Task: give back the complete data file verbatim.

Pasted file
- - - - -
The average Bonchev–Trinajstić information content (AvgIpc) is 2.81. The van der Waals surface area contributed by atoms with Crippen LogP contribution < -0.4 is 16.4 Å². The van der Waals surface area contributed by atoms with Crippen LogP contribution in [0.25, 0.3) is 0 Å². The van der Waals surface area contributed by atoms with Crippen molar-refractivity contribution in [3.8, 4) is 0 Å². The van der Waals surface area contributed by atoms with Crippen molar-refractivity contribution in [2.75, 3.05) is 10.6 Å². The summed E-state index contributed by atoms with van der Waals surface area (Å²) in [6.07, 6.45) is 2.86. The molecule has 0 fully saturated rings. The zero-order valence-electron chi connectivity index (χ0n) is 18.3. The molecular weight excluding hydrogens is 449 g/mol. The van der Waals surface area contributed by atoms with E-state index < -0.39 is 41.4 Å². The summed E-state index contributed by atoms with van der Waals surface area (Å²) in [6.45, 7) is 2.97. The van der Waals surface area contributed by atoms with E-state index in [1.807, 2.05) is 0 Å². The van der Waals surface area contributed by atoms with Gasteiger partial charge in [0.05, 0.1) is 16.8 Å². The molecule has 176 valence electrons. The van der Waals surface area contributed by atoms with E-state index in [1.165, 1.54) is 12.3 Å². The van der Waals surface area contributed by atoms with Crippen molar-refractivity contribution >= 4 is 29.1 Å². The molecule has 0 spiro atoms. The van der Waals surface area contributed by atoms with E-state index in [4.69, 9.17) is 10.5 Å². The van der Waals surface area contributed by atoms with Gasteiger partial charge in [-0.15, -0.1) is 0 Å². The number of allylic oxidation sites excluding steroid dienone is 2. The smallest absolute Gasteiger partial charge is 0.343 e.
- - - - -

The average Bonchev–Trinajstić information content (AvgIpc) is 2.81. The van der Waals surface area contributed by atoms with Crippen LogP contribution < -0.4 is 16.4 Å². The van der Waals surface area contributed by atoms with Crippen LogP contribution in [0.25, 0.3) is 0 Å². The van der Waals surface area contributed by atoms with Crippen molar-refractivity contribution in [3.8, 4) is 0 Å². The van der Waals surface area contributed by atoms with Crippen molar-refractivity contribution in [2.75, 3.05) is 10.6 Å². The summed E-state index contributed by atoms with van der Waals surface area (Å²) in [6.07, 6.45) is 2.86. The molecule has 0 fully saturated rings. The zero-order valence-electron chi connectivity index (χ0n) is 18.3. The molecular weight excluding hydrogens is 449 g/mol. The van der Waals surface area contributed by atoms with E-state index < -0.39 is 41.4 Å². The summed E-state index contributed by atoms with van der Waals surface area (Å²) in [6.45, 7) is 2.97. The van der Waals surface area contributed by atoms with E-state index in [1.807, 2.05) is 0 Å². The van der Waals surface area contributed by atoms with Gasteiger partial charge in [0.05, 0.1) is 16.8 Å². The molecule has 176 valence electrons. The van der Waals surface area contributed by atoms with E-state index in [1.165, 1.54) is 12.3 Å². The van der Waals surface area contributed by atoms with Crippen molar-refractivity contribution >= 4 is 29.1 Å². The molecule has 0 spiro atoms. The van der Waals surface area contributed by atoms with E-state index in [4.69, 9.17) is 10.5 Å². The van der Waals surface area contributed by atoms with Gasteiger partial charge in [-0.15, -0.1) is 0 Å². The number of allylic oxidation sites excluding steroid dienone is 2. The smallest absolute Gasteiger partial charge is 0.343 e.